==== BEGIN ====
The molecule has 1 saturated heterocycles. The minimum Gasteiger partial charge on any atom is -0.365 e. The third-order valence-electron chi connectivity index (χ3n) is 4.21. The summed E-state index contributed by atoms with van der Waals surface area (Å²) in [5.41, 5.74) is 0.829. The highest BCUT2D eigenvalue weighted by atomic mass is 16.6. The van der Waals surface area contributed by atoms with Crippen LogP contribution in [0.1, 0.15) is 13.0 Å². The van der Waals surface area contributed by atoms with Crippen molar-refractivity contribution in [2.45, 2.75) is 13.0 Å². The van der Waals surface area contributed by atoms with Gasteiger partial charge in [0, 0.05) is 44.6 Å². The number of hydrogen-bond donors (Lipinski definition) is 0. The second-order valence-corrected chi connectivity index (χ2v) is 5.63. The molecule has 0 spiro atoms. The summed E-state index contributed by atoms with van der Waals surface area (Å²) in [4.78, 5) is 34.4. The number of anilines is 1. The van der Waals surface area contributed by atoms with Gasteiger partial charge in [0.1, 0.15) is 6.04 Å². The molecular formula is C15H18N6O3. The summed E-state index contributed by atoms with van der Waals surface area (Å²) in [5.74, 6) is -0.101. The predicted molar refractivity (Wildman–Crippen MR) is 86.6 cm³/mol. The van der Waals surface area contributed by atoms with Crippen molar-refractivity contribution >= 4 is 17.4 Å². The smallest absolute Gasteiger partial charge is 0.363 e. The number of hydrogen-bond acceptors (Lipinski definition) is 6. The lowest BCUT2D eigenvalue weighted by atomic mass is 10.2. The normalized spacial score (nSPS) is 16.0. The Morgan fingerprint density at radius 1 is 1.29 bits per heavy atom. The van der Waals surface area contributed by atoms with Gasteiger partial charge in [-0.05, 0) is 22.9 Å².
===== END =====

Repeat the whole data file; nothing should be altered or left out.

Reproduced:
The molecule has 1 saturated heterocycles. The minimum Gasteiger partial charge on any atom is -0.365 e. The third-order valence-electron chi connectivity index (χ3n) is 4.21. The summed E-state index contributed by atoms with van der Waals surface area (Å²) in [5.41, 5.74) is 0.829. The highest BCUT2D eigenvalue weighted by atomic mass is 16.6. The van der Waals surface area contributed by atoms with Crippen LogP contribution in [0.1, 0.15) is 13.0 Å². The van der Waals surface area contributed by atoms with Crippen molar-refractivity contribution in [2.45, 2.75) is 13.0 Å². The van der Waals surface area contributed by atoms with Gasteiger partial charge in [0, 0.05) is 44.6 Å². The number of hydrogen-bond donors (Lipinski definition) is 0. The second-order valence-corrected chi connectivity index (χ2v) is 5.63. The molecule has 0 spiro atoms. The summed E-state index contributed by atoms with van der Waals surface area (Å²) in [4.78, 5) is 34.4. The number of anilines is 1. The van der Waals surface area contributed by atoms with Gasteiger partial charge in [0.1, 0.15) is 6.04 Å². The molecular formula is C15H18N6O3. The summed E-state index contributed by atoms with van der Waals surface area (Å²) in [5.74, 6) is -0.101. The predicted molar refractivity (Wildman–Crippen MR) is 86.6 cm³/mol. The van der Waals surface area contributed by atoms with Crippen molar-refractivity contribution >= 4 is 17.4 Å². The smallest absolute Gasteiger partial charge is 0.363 e. The number of hydrogen-bond acceptors (Lipinski definition) is 6. The lowest BCUT2D eigenvalue weighted by atomic mass is 10.2. The normalized spacial score (nSPS) is 16.0. The Morgan fingerprint density at radius 1 is 1.29 bits per heavy atom. The van der Waals surface area contributed by atoms with Gasteiger partial charge in [-0.05, 0) is 22.9 Å².